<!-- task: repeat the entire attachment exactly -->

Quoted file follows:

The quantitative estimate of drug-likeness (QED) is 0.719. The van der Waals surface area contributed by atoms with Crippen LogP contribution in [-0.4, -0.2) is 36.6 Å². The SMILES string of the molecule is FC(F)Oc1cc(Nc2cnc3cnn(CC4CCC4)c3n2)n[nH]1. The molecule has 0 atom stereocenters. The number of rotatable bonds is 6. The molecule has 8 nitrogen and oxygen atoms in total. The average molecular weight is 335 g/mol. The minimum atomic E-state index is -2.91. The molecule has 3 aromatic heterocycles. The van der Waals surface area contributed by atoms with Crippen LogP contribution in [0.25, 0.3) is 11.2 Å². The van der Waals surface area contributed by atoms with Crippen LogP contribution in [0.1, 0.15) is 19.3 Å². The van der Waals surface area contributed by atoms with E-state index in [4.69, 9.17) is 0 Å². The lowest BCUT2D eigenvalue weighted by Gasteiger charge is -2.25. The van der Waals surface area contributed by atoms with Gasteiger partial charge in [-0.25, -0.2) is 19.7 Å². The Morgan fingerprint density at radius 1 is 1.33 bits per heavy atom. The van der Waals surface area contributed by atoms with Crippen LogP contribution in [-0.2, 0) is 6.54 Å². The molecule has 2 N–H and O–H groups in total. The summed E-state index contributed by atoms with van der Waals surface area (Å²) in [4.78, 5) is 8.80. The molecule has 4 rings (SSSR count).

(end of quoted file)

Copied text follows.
The quantitative estimate of drug-likeness (QED) is 0.719. The van der Waals surface area contributed by atoms with Crippen LogP contribution in [-0.4, -0.2) is 36.6 Å². The SMILES string of the molecule is FC(F)Oc1cc(Nc2cnc3cnn(CC4CCC4)c3n2)n[nH]1. The molecule has 0 atom stereocenters. The number of rotatable bonds is 6. The molecule has 8 nitrogen and oxygen atoms in total. The average molecular weight is 335 g/mol. The minimum atomic E-state index is -2.91. The molecule has 3 aromatic heterocycles. The van der Waals surface area contributed by atoms with Crippen LogP contribution in [0.25, 0.3) is 11.2 Å². The van der Waals surface area contributed by atoms with Crippen LogP contribution in [0.1, 0.15) is 19.3 Å². The van der Waals surface area contributed by atoms with E-state index in [4.69, 9.17) is 0 Å². The lowest BCUT2D eigenvalue weighted by Gasteiger charge is -2.25. The van der Waals surface area contributed by atoms with Gasteiger partial charge in [-0.25, -0.2) is 19.7 Å². The Morgan fingerprint density at radius 1 is 1.33 bits per heavy atom. The van der Waals surface area contributed by atoms with Crippen LogP contribution in [-0.2, 0) is 6.54 Å². The molecule has 2 N–H and O–H groups in total. The summed E-state index contributed by atoms with van der Waals surface area (Å²) in [4.78, 5) is 8.80. The molecule has 4 rings (SSSR count).